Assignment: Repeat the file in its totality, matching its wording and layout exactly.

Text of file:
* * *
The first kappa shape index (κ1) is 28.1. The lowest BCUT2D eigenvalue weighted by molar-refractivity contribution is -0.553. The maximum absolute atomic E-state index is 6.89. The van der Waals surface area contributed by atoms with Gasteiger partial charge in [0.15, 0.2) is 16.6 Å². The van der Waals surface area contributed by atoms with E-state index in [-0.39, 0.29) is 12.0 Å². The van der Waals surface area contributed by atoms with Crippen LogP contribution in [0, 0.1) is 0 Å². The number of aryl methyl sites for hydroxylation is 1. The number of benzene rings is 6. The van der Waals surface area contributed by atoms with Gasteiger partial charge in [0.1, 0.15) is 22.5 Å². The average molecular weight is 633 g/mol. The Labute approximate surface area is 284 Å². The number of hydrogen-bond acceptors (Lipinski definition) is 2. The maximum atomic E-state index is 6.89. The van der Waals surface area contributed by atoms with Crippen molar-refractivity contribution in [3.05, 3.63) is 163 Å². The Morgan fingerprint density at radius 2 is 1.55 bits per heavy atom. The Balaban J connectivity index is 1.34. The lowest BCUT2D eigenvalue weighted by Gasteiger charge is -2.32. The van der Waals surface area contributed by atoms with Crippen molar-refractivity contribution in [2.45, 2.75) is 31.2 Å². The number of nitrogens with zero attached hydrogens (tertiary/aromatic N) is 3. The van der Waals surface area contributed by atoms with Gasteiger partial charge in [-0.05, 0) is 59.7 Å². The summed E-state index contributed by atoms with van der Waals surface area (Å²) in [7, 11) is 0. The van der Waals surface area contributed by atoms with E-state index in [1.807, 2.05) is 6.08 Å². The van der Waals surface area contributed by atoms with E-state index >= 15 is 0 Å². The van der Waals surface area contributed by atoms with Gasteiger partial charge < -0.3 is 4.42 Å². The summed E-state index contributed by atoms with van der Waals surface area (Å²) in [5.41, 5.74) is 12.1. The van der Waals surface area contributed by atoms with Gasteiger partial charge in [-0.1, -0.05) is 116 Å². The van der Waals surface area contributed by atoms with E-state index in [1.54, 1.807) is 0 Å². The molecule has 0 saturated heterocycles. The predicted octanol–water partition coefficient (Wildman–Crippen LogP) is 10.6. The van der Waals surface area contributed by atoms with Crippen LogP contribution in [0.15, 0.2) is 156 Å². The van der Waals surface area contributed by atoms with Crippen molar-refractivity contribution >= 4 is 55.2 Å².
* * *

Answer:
The first kappa shape index (κ1) is 28.1. The lowest BCUT2D eigenvalue weighted by molar-refractivity contribution is -0.553. The maximum absolute atomic E-state index is 6.89. The van der Waals surface area contributed by atoms with Gasteiger partial charge in [0.15, 0.2) is 16.6 Å². The van der Waals surface area contributed by atoms with E-state index in [-0.39, 0.29) is 12.0 Å². The van der Waals surface area contributed by atoms with Crippen LogP contribution in [0, 0.1) is 0 Å². The number of aryl methyl sites for hydroxylation is 1. The number of benzene rings is 6. The van der Waals surface area contributed by atoms with Gasteiger partial charge in [0.1, 0.15) is 22.5 Å². The average molecular weight is 633 g/mol. The Labute approximate surface area is 284 Å². The number of hydrogen-bond acceptors (Lipinski definition) is 2. The maximum atomic E-state index is 6.89. The van der Waals surface area contributed by atoms with Crippen molar-refractivity contribution in [3.05, 3.63) is 163 Å². The Morgan fingerprint density at radius 2 is 1.55 bits per heavy atom. The Balaban J connectivity index is 1.34. The lowest BCUT2D eigenvalue weighted by Gasteiger charge is -2.32. The van der Waals surface area contributed by atoms with Crippen molar-refractivity contribution in [2.45, 2.75) is 31.2 Å². The number of nitrogens with zero attached hydrogens (tertiary/aromatic N) is 3. The van der Waals surface area contributed by atoms with Gasteiger partial charge in [-0.05, 0) is 59.7 Å². The summed E-state index contributed by atoms with van der Waals surface area (Å²) in [7, 11) is 0. The van der Waals surface area contributed by atoms with E-state index in [1.807, 2.05) is 6.08 Å². The van der Waals surface area contributed by atoms with E-state index >= 15 is 0 Å². The van der Waals surface area contributed by atoms with Gasteiger partial charge < -0.3 is 4.42 Å². The summed E-state index contributed by atoms with van der Waals surface area (Å²) in [5.41, 5.74) is 12.1. The van der Waals surface area contributed by atoms with Gasteiger partial charge in [-0.1, -0.05) is 116 Å². The van der Waals surface area contributed by atoms with E-state index in [1.54, 1.807) is 0 Å². The molecule has 0 saturated heterocycles. The predicted octanol–water partition coefficient (Wildman–Crippen LogP) is 10.6. The van der Waals surface area contributed by atoms with Crippen LogP contribution in [0.15, 0.2) is 156 Å². The van der Waals surface area contributed by atoms with Crippen molar-refractivity contribution >= 4 is 55.2 Å².